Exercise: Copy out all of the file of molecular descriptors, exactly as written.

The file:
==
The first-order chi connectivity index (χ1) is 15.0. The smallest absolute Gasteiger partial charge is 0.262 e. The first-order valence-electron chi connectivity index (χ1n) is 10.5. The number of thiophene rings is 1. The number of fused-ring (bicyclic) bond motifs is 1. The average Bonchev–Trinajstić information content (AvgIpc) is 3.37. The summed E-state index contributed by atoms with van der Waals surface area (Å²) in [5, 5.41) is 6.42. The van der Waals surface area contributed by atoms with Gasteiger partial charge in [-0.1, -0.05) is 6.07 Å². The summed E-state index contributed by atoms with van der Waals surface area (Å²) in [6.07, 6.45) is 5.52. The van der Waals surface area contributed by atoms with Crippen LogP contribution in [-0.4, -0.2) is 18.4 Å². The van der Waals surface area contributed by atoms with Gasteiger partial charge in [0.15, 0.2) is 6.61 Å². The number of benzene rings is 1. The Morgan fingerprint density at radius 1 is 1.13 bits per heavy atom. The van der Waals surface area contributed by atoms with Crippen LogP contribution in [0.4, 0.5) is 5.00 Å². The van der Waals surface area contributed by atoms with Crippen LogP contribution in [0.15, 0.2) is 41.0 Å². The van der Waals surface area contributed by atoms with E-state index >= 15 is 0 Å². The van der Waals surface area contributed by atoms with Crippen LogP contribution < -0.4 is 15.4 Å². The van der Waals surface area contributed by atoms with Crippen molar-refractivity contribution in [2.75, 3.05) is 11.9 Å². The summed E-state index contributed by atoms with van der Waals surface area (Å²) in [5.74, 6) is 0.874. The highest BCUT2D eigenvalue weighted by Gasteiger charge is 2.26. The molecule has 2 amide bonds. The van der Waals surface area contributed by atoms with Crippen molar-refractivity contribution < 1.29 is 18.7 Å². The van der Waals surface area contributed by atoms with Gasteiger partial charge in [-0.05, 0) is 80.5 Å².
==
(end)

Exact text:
The first-order chi connectivity index (χ1) is 15.0. The smallest absolute Gasteiger partial charge is 0.262 e. The first-order valence-electron chi connectivity index (χ1n) is 10.5. The number of thiophene rings is 1. The number of fused-ring (bicyclic) bond motifs is 1. The average Bonchev–Trinajstić information content (AvgIpc) is 3.37. The summed E-state index contributed by atoms with van der Waals surface area (Å²) in [5, 5.41) is 6.42. The van der Waals surface area contributed by atoms with Gasteiger partial charge in [-0.1, -0.05) is 6.07 Å². The summed E-state index contributed by atoms with van der Waals surface area (Å²) in [6.07, 6.45) is 5.52. The van der Waals surface area contributed by atoms with Crippen LogP contribution in [-0.4, -0.2) is 18.4 Å². The van der Waals surface area contributed by atoms with Gasteiger partial charge in [0.15, 0.2) is 6.61 Å². The number of benzene rings is 1. The Morgan fingerprint density at radius 1 is 1.13 bits per heavy atom. The van der Waals surface area contributed by atoms with Crippen LogP contribution in [0.4, 0.5) is 5.00 Å². The van der Waals surface area contributed by atoms with Crippen LogP contribution in [0.15, 0.2) is 41.0 Å². The van der Waals surface area contributed by atoms with E-state index >= 15 is 0 Å². The van der Waals surface area contributed by atoms with Crippen LogP contribution < -0.4 is 15.4 Å². The van der Waals surface area contributed by atoms with Crippen molar-refractivity contribution in [2.75, 3.05) is 11.9 Å². The summed E-state index contributed by atoms with van der Waals surface area (Å²) in [5.74, 6) is 0.874. The highest BCUT2D eigenvalue weighted by Gasteiger charge is 2.26. The molecule has 2 amide bonds. The van der Waals surface area contributed by atoms with Crippen molar-refractivity contribution < 1.29 is 18.7 Å². The van der Waals surface area contributed by atoms with Gasteiger partial charge in [-0.05, 0) is 80.5 Å².